The airport at Lamezia Terme, Calabria, in the toe of Italy’s boot, was built in the 1970s and has not aged well. The cement facade is punctuated by rows of round windows that resemble oversize portholes. The parking lot is poorly paved. Beyond it rises an unfinished concrete tower, open to the elements and covered on one side by an advertisement for amaro.
I was there one day last year to meet Nicola Gratteri, the chief prosecutor for nearby Catanzaro, a small city high in the hills of central Calabria. Gratteri has dedicated the past three decades of his life to fighting a Calabria-based organization known as the ’Ndrangheta—the richest, most powerful, and most secretive criminal group in Italy today. (Pronounced en-drahn-get-ta, the word essentially means “man of honor”; it is believed to be derived from the Greek andragathía, or “heroism.”)
Sicily’s Cosa Nostra has been romanticized by the Godfather movies. The Neapolitan Camorra has become widely known through the film and TV series Gomorrah. But the ’Ndrangheta, the least telegenic and most publicity-shy of Italy’s Mafias, is the most aggressive.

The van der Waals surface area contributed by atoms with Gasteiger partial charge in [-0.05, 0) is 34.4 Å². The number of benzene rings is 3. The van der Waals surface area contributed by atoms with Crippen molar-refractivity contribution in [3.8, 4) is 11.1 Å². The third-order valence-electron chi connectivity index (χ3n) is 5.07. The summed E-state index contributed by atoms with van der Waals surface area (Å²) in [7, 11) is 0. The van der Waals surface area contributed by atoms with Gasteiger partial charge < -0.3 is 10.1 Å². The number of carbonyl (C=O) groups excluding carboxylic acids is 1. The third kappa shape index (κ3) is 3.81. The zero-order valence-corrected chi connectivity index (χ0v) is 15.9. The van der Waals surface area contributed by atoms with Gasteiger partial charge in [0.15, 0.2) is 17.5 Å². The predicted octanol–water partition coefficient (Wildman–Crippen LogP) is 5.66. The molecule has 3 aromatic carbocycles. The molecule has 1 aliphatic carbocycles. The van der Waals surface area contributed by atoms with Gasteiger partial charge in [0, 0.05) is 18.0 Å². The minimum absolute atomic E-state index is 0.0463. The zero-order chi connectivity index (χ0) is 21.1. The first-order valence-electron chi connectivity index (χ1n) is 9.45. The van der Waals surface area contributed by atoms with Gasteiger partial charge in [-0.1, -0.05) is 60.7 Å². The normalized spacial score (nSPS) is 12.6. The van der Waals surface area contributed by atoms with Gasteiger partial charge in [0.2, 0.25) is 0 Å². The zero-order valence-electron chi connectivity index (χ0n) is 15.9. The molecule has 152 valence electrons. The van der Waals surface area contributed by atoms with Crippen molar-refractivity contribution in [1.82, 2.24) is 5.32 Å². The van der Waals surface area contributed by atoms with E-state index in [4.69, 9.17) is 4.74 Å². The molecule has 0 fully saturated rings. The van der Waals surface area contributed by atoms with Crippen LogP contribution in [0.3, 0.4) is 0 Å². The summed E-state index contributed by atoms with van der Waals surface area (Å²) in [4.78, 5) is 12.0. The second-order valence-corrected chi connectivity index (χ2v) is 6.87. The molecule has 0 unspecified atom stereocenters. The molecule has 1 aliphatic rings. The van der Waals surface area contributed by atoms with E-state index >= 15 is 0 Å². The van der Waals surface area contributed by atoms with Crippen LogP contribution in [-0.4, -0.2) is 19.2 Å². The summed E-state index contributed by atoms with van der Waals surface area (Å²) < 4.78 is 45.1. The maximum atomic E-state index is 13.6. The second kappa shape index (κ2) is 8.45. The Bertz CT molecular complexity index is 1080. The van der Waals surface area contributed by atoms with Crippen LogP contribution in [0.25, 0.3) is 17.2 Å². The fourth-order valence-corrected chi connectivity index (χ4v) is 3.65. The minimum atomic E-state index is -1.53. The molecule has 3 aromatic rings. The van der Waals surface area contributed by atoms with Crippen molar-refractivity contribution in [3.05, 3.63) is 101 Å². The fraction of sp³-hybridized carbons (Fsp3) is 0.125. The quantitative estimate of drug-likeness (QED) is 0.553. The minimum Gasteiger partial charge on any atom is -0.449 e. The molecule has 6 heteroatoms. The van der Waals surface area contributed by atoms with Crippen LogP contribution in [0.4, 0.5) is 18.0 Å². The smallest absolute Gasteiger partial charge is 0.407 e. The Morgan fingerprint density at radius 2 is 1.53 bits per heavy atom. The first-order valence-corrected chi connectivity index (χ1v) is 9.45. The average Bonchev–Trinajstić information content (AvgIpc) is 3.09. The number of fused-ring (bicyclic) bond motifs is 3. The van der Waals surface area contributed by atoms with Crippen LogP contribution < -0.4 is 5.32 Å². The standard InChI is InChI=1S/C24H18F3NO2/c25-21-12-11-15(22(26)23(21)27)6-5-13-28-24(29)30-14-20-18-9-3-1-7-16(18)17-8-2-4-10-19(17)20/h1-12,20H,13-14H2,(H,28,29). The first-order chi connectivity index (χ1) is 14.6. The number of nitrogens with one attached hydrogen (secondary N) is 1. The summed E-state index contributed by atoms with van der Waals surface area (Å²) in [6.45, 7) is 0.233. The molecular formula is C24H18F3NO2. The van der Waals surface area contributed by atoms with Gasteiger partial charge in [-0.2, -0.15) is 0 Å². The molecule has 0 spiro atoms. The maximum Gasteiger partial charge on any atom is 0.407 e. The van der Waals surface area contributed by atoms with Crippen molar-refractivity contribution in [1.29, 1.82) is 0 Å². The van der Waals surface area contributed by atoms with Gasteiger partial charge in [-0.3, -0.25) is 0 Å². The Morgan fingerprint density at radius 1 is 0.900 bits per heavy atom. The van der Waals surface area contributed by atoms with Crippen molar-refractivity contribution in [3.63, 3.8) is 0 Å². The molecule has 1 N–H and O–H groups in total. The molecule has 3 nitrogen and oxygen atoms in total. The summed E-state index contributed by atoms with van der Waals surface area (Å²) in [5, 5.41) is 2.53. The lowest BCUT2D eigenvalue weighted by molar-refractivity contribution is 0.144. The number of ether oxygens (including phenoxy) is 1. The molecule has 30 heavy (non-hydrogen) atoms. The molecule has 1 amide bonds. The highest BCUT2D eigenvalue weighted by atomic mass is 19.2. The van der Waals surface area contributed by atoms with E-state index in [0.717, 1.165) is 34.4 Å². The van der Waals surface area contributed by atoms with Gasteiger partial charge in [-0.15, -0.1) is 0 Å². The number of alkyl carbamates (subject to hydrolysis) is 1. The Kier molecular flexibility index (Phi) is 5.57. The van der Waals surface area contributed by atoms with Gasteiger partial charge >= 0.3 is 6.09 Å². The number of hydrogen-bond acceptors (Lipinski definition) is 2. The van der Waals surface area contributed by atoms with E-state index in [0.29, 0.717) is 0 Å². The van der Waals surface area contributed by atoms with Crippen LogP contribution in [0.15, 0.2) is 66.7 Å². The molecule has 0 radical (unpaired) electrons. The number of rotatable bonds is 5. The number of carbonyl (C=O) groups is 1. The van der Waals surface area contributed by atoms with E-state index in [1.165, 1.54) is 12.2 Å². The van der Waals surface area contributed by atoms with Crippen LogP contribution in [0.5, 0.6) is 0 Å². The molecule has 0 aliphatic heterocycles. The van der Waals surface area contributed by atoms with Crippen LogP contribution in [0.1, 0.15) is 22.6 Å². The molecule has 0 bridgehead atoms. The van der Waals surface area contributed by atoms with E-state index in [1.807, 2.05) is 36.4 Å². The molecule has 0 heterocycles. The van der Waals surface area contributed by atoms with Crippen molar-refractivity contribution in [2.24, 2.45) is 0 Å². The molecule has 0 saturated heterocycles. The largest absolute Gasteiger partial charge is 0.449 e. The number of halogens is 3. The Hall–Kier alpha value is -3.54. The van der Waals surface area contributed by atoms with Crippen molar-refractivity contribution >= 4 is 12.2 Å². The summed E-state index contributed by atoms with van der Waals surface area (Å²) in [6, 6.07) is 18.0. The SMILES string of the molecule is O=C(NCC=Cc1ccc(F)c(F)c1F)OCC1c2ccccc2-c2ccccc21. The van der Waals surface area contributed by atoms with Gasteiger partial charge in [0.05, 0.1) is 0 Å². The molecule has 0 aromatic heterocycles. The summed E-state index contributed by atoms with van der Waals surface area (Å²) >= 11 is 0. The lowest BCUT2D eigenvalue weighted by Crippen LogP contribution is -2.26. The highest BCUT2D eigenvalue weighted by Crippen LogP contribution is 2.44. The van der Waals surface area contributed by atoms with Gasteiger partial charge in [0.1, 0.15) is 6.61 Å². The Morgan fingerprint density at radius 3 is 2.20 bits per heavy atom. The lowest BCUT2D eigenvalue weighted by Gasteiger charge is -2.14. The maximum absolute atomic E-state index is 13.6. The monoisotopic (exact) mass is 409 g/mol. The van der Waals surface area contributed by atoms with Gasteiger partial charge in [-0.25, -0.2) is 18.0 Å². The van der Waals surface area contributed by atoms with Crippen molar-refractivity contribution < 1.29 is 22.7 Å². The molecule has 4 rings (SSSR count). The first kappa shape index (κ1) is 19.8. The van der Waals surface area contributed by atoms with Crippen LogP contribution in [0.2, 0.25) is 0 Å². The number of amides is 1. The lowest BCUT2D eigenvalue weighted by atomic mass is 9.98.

The ’Ndrangheta’s tentacles extend to Italy’s wealthy north, where the organization thrives on skimming off state contracts, especially in construction, and to 31 other countries worldwide—to much of Europe, to the United States and Canada, to Colombia, to Australia. Outside Italy, the city with the most ’Ndrangheta outposts is Toronto. The ’Ndrangheta is on excellent terms with criminal affiliates in Latin America, from which it imports vast amounts of cocaine. The group is said to control more than half the cocaine market in Europe. And it has not wasted the opportunities created by the COVID-19 pandemic. Tens of thousands of small businesses throughout Italy suddenly found themselves on the ropes, without revenue or access to credit. For some, the ’Ndrangheta and other criminal groups stepped in with assistance. They also provided envelopes of cash for the unemployed. Call it an investment. As the Financial Times reported, the organization has also skimmed off public-health funds in Calabria, with disastrous consequences for the region’s health-care system.